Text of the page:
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EBRD set to deny loan to Sakhalin

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Europe's top development bank is set to walk away from the Sakhalin-2 energy project in what will be seen as an embarrassing snub to the renationalisation policy of Vladimir Putin, the Russian president.

The London-based European Bank for Reconstruction & Development - which was established to encourage free markets in the former Soviet bloc - fears that the $20bn Russian scheme no longer qualifies for support after Shell and its two partners were forced to sell stakes to Gazprom, the state-owned gas company.

"With the emergence of Gazprom as the major shareholder in Sakhalin Energy Investment Company, the project has effectively been nationalised," said one industry executive familiar with Sakhalin. "The bank doesn't normally back projects of that nature."

The EBRD, which has a strong track record of investing in Russia, had been in discussions with Shell and its Japanese partners, Mitsui and Mitsubishi, about providing loans of around ?400m (?270m) to the Sakhalin-2 project in Siberia for several years.

The Sunday Telegraph has learned that the bank is now unlikely to participate, although it has yet to take a final decision.

Gazprom wrested control of the project just before Christmas after a campaign lasting almost a year in which the Russian government threatened to cancel construction permits on environmental grounds. The company agreed to pay $7.45bn in exchange for a 50 per cent stake plus one share. The move was seen as further evidence of President Putin's drive to tighten his grip on Russia's energy assets.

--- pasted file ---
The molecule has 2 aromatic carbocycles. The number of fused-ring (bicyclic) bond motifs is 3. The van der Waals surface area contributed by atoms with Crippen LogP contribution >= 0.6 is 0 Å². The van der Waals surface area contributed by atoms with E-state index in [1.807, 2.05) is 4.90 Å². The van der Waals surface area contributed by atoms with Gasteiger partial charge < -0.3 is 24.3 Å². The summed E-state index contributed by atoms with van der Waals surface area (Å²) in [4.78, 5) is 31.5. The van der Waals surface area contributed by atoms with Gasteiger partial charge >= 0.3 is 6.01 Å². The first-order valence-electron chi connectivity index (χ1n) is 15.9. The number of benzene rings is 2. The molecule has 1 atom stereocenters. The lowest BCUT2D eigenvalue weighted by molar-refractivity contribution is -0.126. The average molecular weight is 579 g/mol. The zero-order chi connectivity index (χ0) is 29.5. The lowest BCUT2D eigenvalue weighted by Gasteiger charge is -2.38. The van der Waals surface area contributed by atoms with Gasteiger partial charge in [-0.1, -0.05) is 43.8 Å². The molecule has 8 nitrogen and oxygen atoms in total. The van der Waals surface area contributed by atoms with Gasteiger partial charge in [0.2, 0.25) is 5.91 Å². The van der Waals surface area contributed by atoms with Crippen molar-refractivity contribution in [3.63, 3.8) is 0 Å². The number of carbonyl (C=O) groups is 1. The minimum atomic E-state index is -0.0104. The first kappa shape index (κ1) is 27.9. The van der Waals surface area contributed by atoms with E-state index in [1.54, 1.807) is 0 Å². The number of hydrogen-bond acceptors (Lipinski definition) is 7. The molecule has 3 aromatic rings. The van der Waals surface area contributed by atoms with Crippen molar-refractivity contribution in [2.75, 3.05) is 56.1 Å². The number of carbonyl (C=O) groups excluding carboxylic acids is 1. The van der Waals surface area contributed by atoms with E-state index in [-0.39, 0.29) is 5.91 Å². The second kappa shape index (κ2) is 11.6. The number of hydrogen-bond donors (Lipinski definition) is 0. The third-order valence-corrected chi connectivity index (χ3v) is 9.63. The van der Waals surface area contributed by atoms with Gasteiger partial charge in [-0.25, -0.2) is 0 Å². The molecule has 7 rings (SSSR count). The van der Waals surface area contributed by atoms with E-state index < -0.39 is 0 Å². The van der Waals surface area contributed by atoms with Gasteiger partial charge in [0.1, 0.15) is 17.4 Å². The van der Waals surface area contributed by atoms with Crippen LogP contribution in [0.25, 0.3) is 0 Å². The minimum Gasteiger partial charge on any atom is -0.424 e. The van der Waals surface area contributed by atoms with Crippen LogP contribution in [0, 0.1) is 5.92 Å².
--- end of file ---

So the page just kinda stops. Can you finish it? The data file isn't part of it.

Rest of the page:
Although the size of the projected loan from the EBRD is relatively small compared with the estimated $20bn (?10.5bn) cost of the whole project, the bank's support has been regarded as crucial to help boost its green credentials. The project has come under fire from environmental groups that claim it affects the feeding grounds of endangered whale species and salmon spawning grounds. The bank has carried out extensive analysis of the project's environmental effects.

In the past 12 months Putin has repeatedly used Gazprom to confirm the country's emergence as an energy superpower. In January he ordered the company to cut off gas supplies to Ukraine, triggering shortages and price spikes in Europe. Now Gazprom is once again threatening to disrupt supplies, this time to Belarus, which has until New Year's Day to accept higher gas bills. Gazprom has always argued that its aim is to raise prices in the former Soviet Union to market levels and end subsidies dating back to Soviet times.

At the same time, the operating climate for foreign companies in Russia has become increasingly difficult. After years of discussion, the Kremlin earlier this year decided to exclude foreign groups from the huge Shtokman gas project in the Barents Sea.

TNK-BP, the Russian joint venture of BP, is also coming under pressure from the authorities, which have already accused it of breaking a licence agreement for a giant Siberian gasfield, Kovykta. TNK-BP and Gazprom have been talking about the joint development of the project for years but have not reached an agreement.

For Shell, meanwhile, the loss of control at Sakhalin is expected to have serious consequences for its plans to boost production by 2009, which were put in place after its reserves debacle two years ago. At the time, Shell was forced to admit that it had overstated its oil and gas reserves.

Analysts at Citigroup, the US bank, said they expected the company to fall short of its production target for 2009. In a further blow it emerged last week that Shell and its partners would have to foot the bill for some $3.6bn of cost overruns on Sakhalin-2 themselves.

Last night a spokesman for the EBRD in London said: "This is a new development. The bank will review it." A spokesman for Shell declined to comment.

© telegraph.co.uk

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